When do I need a lawyer? - Posted by DaveJ

Posted by michael on December 03, 2002 at 19:08:06:

You will find experienced investors who do kitchen table closings, but you will find far more wise ones who do not. It’s extremely short sighted to do your own closings. Just because one has walked through a mine field without blowing a leg off, doesn’t mean it’s safe.

Many newbies think as soon as I do a deal or two, then I’ll have the money to do things properly. They may never get to that stage. Dumb. Don’t trip over pennies on your way to making real dollars.

Title companies and lawyers are professionals who spent years learning what they know, it baffles me why newbies think they can learn the same info from a few posts or a course. Real estate transactions are not solely a matter of filling in the blanks.

When do I need a lawyer? - Posted by DaveJ

Posted by DaveJ on December 03, 2002 at 17:27:57:


I am a newbie, and I have the following question:

It seems that when I am doing subject to, flipping, lease opion or even owner financing, there is no need for a lawyer to be involved in the whole process, all the contracts can be signed over the kitchen table, and the deed can be delivered at the same time when the sales and purchase agreement is signed.

But I always heard people saying that I need a title company or lawyer to do the closings? I am a little bit confused.

Am I right that I can do the whole closing process without a lawyer? I am in New Jersey.


Re: When do I need a lawyer? - Posted by DaveJ

Posted by DaveJ on December 04, 2002 at 09:05:23:

Thanks Jim and Michael for answering my questions! Now, I think i should get a lawyer in most cases so that everything is done right.

Thanks very much!

Re: When do I need a lawyer? - Posted by Jim FL

Posted by Jim FL on December 03, 2002 at 23:04:24:

I do both kitchen table closes and ones with attorney’s and title company closings.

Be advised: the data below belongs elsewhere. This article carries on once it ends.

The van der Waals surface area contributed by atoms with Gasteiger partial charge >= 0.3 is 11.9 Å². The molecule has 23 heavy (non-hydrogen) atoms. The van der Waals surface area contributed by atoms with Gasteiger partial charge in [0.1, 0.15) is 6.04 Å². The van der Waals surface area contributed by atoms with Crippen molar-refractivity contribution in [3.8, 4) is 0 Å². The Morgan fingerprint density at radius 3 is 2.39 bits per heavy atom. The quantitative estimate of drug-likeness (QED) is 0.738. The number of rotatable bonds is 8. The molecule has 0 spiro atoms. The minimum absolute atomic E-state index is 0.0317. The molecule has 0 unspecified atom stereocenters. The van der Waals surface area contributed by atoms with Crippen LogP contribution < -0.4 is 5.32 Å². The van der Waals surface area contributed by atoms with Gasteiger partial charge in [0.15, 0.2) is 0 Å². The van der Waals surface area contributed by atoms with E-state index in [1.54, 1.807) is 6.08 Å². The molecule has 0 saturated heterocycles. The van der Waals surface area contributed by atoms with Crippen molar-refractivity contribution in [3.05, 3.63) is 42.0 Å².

It depends on what kind of a deal I’m doing and some other issues.
If I’m wholesaling a deal, then I have my attorney close.
If it is a T/B’er cashing me out, my attorney does the close.
If I’m getting a house subject to, then retailing it, or gaining an option and retailing a house, then my attorney does the close.

However, if I am simply signing up a lease option with a seller, or a subject to deal, I usually do a kitchen table close.
However, there is still a title company involved, because we must check title. A thorough search is wise at the VERY least.
I usually only do this with houses that my sellers purchased recently.
Otherwise full blown title insurance is better.
I check title on every deal we sign, and this is a contingencie to walk if the title is not clear.
The seller also must reimburse me if they cannot clear the title issues within a certain time frame.

I would surely have a lawyer review your forms, contracts , agreements etc., for local law compliance, and possibly your procedure for signing them up.
Be sure to get notarized anything that is to be recorded, your lawyer may even do this, and allow you to sign up your deals at their office for a small fee.

As someone else said, in the beginning, it is wise to have an attorney on your side.
Cover your assets as they say.

Good luck,
Jim FL